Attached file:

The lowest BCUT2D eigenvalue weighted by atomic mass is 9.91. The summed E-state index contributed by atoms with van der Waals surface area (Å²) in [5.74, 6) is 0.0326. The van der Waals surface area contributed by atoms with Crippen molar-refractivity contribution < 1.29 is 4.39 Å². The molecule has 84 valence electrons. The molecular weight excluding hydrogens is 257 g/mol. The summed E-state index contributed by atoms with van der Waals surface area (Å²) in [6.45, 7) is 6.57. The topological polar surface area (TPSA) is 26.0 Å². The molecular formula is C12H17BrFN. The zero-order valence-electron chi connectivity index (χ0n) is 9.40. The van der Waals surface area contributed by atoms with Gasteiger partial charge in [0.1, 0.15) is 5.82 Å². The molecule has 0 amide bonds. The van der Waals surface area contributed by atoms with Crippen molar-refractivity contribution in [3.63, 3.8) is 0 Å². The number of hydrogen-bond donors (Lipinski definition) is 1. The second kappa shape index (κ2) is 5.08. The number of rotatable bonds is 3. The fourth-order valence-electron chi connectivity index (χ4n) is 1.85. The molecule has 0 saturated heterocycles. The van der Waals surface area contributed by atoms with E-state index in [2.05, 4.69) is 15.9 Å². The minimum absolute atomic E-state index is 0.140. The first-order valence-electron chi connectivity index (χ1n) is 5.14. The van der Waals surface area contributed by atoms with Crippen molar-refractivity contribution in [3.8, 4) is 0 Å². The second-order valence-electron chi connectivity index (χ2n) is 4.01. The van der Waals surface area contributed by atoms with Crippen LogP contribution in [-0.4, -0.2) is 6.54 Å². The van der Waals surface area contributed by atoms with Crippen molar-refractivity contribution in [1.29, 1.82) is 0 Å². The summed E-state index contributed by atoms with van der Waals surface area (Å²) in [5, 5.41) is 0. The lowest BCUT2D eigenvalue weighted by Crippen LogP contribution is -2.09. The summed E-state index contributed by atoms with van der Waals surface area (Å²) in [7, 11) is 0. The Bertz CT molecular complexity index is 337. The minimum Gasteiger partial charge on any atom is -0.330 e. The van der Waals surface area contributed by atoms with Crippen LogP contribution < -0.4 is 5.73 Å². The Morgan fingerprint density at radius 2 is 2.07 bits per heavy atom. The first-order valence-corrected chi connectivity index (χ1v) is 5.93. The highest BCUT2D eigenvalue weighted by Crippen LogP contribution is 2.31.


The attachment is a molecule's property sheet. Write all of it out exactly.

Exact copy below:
The lowest BCUT2D eigenvalue weighted by atomic mass is 9.91. The summed E-state index contributed by atoms with van der Waals surface area (Å²) in [5.74, 6) is 0.0326. The van der Waals surface area contributed by atoms with Crippen molar-refractivity contribution < 1.29 is 4.39 Å². The molecule has 84 valence electrons. The molecular weight excluding hydrogens is 257 g/mol. The summed E-state index contributed by atoms with van der Waals surface area (Å²) in [6.45, 7) is 6.57. The topological polar surface area (TPSA) is 26.0 Å². The molecular formula is C12H17BrFN. The zero-order valence-electron chi connectivity index (χ0n) is 9.40. The van der Waals surface area contributed by atoms with Gasteiger partial charge in [0.1, 0.15) is 5.82 Å². The molecule has 0 amide bonds. The van der Waals surface area contributed by atoms with Crippen molar-refractivity contribution in [3.63, 3.8) is 0 Å². The number of hydrogen-bond donors (Lipinski definition) is 1. The second kappa shape index (κ2) is 5.08. The number of rotatable bonds is 3. The fourth-order valence-electron chi connectivity index (χ4n) is 1.85. The molecule has 0 saturated heterocycles. The van der Waals surface area contributed by atoms with E-state index in [2.05, 4.69) is 15.9 Å². The minimum absolute atomic E-state index is 0.140. The first-order valence-electron chi connectivity index (χ1n) is 5.14. The van der Waals surface area contributed by atoms with Crippen molar-refractivity contribution in [3.8, 4) is 0 Å². The second-order valence-electron chi connectivity index (χ2n) is 4.01. The van der Waals surface area contributed by atoms with Crippen LogP contribution in [-0.4, -0.2) is 6.54 Å². The van der Waals surface area contributed by atoms with Crippen molar-refractivity contribution in [1.29, 1.82) is 0 Å². The summed E-state index contributed by atoms with van der Waals surface area (Å²) in [5, 5.41) is 0. The lowest BCUT2D eigenvalue weighted by Crippen LogP contribution is -2.09. The summed E-state index contributed by atoms with van der Waals surface area (Å²) in [7, 11) is 0. The Bertz CT molecular complexity index is 337. The minimum Gasteiger partial charge on any atom is -0.330 e. The van der Waals surface area contributed by atoms with Crippen LogP contribution < -0.4 is 5.73 Å². The Morgan fingerprint density at radius 2 is 2.07 bits per heavy atom. The first-order valence-corrected chi connectivity index (χ1v) is 5.93. The highest BCUT2D eigenvalue weighted by Crippen LogP contribution is 2.31.